afrol News, 1 June - The European Commission and Guinea-Bissau have initialled a Protocol to the Fisheries Agreement for a period of five years from 16 June 2001. The financial compensation will amount to a total of €51 million (US$ 46 million). Quotas remain almost at the levels of the old protocol, raising environmentalists concern for overfishing.
Following a meeting with the Finance Minister, Mr Rui Duarte Barros, who led the Delegation from Guinea-Bissau, Mr Franz Fischler, Commissioner responsible for Agriculture, Rural Development and Fisheries, expressed his satisfaction at the outcome of the negotiations.
- This is good news, not only for the European fishermen, but also for the fisheries sector of Guinea-Bissau, Commissioner Fischler said. "We have struck a fair balance of mutual benefit. As well as allowing our fishermen to continue their activities in the waters of Guinea-Bissau, the new Protocol will strengthen sustainable fisheries and support the fishing sector of Guinea-Bissau with targeted measures for the local artisanal sector, scientific and technical programmes and training," Fischler said.
The signing of the Protocol has however been delayed for months, as the West African countries Mauritania, Senegal and Guinea-Bissau had severe doubts about the environmental responsibility of a renewed deal. West Africa has suffered "massive overfishing" by EU fishing fleets, with local small fishing boats forced to fish further and further out to sea or to concentrate their activities in sensitive coastal areas, according to the World Wildlife Fund's (WWF).
The new Protocol sets the EU's fishing quotas at almost the same, high level as the preceding protocol, thus placing it once again in the category environmentalists characterise as "irresponsible fisheries agreements negotiated by the EU". Guinea-Bissau, struck by a severe financial and political crisis, at last had to give in to EU demands, it seems.
The country had taken steps to protect fish and marine life off its coast by announcing the creation of the Joao Viera/ Poilao National Park. The park is a 500 square km marine protected area in the southern part of the Bijagos Archipelago including Poilao Island, the largest green turtle nesting site on the Atlantic coast of Africa. The waters of the archipelago also shelter dolphins, sharks and rays and migratory waterbirds. Large EU fishing quotas on the high seas may force local fishermen to enhance fishing in the coastal areas, which were to be protected.
The Agreement with Guinea-Bissau is one of the oldest and most important for the EU. Vessels operating under this Agreement come from Spain, France, Italy and Portugal. Vessels from Greece are also likely to operate under the new Protocol.
According to the new Protocol, the two parties have expressed their commitment to ensuring sustainable fisheries in the waters of Guinea Bissau on a non-discriminatory manner between the various fleets involved. It has also been agreed to hold a joint annual scientific meeting to follow the evolution of fish resources in these waters.
The two parties have agreed to consult, should it be felt necessary, on the basis of the best available scientific advice, to take measures to ensure sustainable management of fish resources. Where these measures relate to a reduction of the fishing possibilities allocated to EU vessels under the Protocol, the amount of financial compensation will be reviewed accordingly.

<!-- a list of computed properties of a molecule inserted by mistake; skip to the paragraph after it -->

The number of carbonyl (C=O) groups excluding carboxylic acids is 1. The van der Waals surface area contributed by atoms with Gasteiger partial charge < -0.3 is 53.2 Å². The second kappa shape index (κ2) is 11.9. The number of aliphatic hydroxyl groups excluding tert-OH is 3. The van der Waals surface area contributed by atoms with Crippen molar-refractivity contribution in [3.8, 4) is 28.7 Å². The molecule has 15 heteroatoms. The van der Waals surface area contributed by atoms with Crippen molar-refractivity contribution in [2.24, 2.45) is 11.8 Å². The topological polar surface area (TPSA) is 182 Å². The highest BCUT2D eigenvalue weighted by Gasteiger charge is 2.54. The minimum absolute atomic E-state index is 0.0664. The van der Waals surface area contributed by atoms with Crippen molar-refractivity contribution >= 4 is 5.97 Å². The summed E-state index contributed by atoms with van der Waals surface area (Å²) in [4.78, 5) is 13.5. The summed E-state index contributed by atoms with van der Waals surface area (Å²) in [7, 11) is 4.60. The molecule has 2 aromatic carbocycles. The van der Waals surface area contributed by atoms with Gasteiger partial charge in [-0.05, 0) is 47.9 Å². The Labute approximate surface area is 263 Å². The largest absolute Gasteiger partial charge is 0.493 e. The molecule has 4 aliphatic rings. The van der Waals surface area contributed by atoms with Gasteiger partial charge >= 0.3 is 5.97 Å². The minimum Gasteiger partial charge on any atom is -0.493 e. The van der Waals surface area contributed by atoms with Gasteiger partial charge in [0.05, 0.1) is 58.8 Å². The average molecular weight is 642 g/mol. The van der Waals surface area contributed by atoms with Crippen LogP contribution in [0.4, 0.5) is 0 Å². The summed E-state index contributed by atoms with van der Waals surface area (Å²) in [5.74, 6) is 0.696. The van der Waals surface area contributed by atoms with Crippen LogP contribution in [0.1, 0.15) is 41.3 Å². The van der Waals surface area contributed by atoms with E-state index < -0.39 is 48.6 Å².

A provision regarding the maximum level of by-catches permitted for shrimp vessels has been introduced limiting the level of cephalopods and fish allowed on board at 50% of the catches of these vessels.
Under the new Protocol, the level of fishing possibilities remains the same for shrimp vessels at 9,600 GRT (Gross Registered Tonnes) per year. There will be a small decrease of 200 GRT per year for vessels catching fish and cephalopods from 3,000 to 2,800 GRT. The number of tuna seiners will go up from 37 to 40, while that of tuna pole-line vessels and long-liners will go down from 52 to 36.
The financial compensation will amount to €51 million over the 5 years. During the first three years the compensation paid to Guinea-Bissau will represent some €10 million, with €1 million to be allocated to specific measures including support to the local artisanal sector, to scientific and technical programmes and training. For the two remaining years, the compensation will go up to €10.5 million.
The financial contribution paid by vessel owners operating under this Agreement, which was increased by 5% on 1 January 2000, will remain the same for the first three years of the new Protocol before being increased by 5% thereafter. There will be also be an increase from €20 to €25 per tonne of tuna caught.
The implementation of the current Protocol was characterised by the suspension of fishing activities between June 1998 and April 1999 due to the outbreak of an armed conflict in Guinea-Bissau that did not allow for the safe carrying out of fishing activities by EU vessels.
The EU withheld the financial compensation corresponding to this period, which represented some €6.5 million. When peace returned the EU decided to allocate this amount to Guinea-Bissau for the restoration of facilities supporting the fishing sector in this country.